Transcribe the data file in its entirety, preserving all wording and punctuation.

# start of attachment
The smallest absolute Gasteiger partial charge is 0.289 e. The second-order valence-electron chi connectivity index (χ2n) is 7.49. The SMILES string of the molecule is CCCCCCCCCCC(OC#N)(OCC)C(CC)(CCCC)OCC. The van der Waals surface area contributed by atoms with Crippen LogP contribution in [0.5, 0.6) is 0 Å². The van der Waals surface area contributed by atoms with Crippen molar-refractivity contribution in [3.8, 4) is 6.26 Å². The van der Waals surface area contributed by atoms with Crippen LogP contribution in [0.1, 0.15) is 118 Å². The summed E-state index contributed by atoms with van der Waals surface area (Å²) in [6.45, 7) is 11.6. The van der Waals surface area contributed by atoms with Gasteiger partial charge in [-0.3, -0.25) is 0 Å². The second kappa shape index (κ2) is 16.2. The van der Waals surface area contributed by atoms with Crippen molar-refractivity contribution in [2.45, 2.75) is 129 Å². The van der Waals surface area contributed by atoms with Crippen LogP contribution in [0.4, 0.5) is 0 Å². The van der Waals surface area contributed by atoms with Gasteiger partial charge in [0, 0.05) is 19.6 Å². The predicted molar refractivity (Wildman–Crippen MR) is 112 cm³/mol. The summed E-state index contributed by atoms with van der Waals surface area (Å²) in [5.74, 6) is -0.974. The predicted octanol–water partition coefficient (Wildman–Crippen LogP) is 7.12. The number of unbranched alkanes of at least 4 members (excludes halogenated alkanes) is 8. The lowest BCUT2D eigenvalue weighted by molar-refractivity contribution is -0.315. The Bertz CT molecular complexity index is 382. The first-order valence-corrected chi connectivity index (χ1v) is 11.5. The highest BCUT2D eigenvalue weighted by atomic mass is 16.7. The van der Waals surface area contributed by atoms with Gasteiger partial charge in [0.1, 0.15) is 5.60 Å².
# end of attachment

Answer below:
The smallest absolute Gasteiger partial charge is 0.289 e. The second-order valence-electron chi connectivity index (χ2n) is 7.49. The SMILES string of the molecule is CCCCCCCCCCC(OC#N)(OCC)C(CC)(CCCC)OCC. The van der Waals surface area contributed by atoms with Crippen LogP contribution in [0.5, 0.6) is 0 Å². The van der Waals surface area contributed by atoms with Crippen molar-refractivity contribution in [3.8, 4) is 6.26 Å². The van der Waals surface area contributed by atoms with Crippen LogP contribution in [0.1, 0.15) is 118 Å². The summed E-state index contributed by atoms with van der Waals surface area (Å²) in [6.45, 7) is 11.6. The van der Waals surface area contributed by atoms with Gasteiger partial charge in [-0.3, -0.25) is 0 Å². The second kappa shape index (κ2) is 16.2. The van der Waals surface area contributed by atoms with Crippen molar-refractivity contribution in [2.45, 2.75) is 129 Å². The van der Waals surface area contributed by atoms with Crippen LogP contribution in [0.4, 0.5) is 0 Å². The van der Waals surface area contributed by atoms with Gasteiger partial charge in [0, 0.05) is 19.6 Å². The predicted molar refractivity (Wildman–Crippen MR) is 112 cm³/mol. The summed E-state index contributed by atoms with van der Waals surface area (Å²) in [5.74, 6) is -0.974. The predicted octanol–water partition coefficient (Wildman–Crippen LogP) is 7.12. The number of unbranched alkanes of at least 4 members (excludes halogenated alkanes) is 8. The lowest BCUT2D eigenvalue weighted by molar-refractivity contribution is -0.315. The Bertz CT molecular complexity index is 382. The first-order valence-corrected chi connectivity index (χ1v) is 11.5. The highest BCUT2D eigenvalue weighted by atomic mass is 16.7. The van der Waals surface area contributed by atoms with Gasteiger partial charge in [0.1, 0.15) is 5.60 Å².